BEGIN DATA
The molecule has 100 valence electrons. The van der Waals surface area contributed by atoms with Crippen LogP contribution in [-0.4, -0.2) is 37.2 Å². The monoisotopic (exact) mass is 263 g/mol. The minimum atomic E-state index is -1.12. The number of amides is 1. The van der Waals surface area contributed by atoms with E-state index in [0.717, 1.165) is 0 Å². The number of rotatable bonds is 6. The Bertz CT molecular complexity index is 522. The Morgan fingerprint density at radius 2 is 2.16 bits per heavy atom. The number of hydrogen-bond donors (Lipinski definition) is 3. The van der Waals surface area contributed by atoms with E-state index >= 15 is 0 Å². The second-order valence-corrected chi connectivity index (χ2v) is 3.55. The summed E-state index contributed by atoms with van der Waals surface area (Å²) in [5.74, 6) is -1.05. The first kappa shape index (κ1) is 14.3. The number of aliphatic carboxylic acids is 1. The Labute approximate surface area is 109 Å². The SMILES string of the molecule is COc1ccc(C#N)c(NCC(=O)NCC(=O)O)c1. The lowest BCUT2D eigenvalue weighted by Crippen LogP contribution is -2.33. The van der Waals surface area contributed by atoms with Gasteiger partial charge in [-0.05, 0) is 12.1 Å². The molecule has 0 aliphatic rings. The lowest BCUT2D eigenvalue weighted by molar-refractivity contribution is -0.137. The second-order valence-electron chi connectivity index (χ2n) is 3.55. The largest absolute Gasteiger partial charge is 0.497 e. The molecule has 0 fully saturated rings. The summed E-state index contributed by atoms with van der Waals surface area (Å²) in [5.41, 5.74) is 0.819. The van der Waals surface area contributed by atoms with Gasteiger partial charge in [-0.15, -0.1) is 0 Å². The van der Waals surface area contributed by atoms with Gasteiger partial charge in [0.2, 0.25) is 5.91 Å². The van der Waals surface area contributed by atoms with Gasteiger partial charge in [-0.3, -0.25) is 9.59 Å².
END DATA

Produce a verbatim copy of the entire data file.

The molecule has 100 valence electrons. The van der Waals surface area contributed by atoms with Crippen LogP contribution in [-0.4, -0.2) is 37.2 Å². The monoisotopic (exact) mass is 263 g/mol. The minimum atomic E-state index is -1.12. The number of amides is 1. The van der Waals surface area contributed by atoms with E-state index in [0.717, 1.165) is 0 Å². The number of rotatable bonds is 6. The Bertz CT molecular complexity index is 522. The Morgan fingerprint density at radius 2 is 2.16 bits per heavy atom. The number of hydrogen-bond donors (Lipinski definition) is 3. The van der Waals surface area contributed by atoms with E-state index >= 15 is 0 Å². The second-order valence-corrected chi connectivity index (χ2v) is 3.55. The summed E-state index contributed by atoms with van der Waals surface area (Å²) in [5.74, 6) is -1.05. The first kappa shape index (κ1) is 14.3. The number of aliphatic carboxylic acids is 1. The Labute approximate surface area is 109 Å². The SMILES string of the molecule is COc1ccc(C#N)c(NCC(=O)NCC(=O)O)c1. The lowest BCUT2D eigenvalue weighted by Crippen LogP contribution is -2.33. The van der Waals surface area contributed by atoms with Gasteiger partial charge in [-0.05, 0) is 12.1 Å². The molecule has 0 aliphatic rings. The lowest BCUT2D eigenvalue weighted by molar-refractivity contribution is -0.137. The second-order valence-electron chi connectivity index (χ2n) is 3.55. The largest absolute Gasteiger partial charge is 0.497 e. The molecule has 0 fully saturated rings. The summed E-state index contributed by atoms with van der Waals surface area (Å²) in [5.41, 5.74) is 0.819. The van der Waals surface area contributed by atoms with Gasteiger partial charge in [-0.15, -0.1) is 0 Å². The van der Waals surface area contributed by atoms with Gasteiger partial charge in [0.2, 0.25) is 5.91 Å². The van der Waals surface area contributed by atoms with Gasteiger partial charge in [-0.3, -0.25) is 9.59 Å².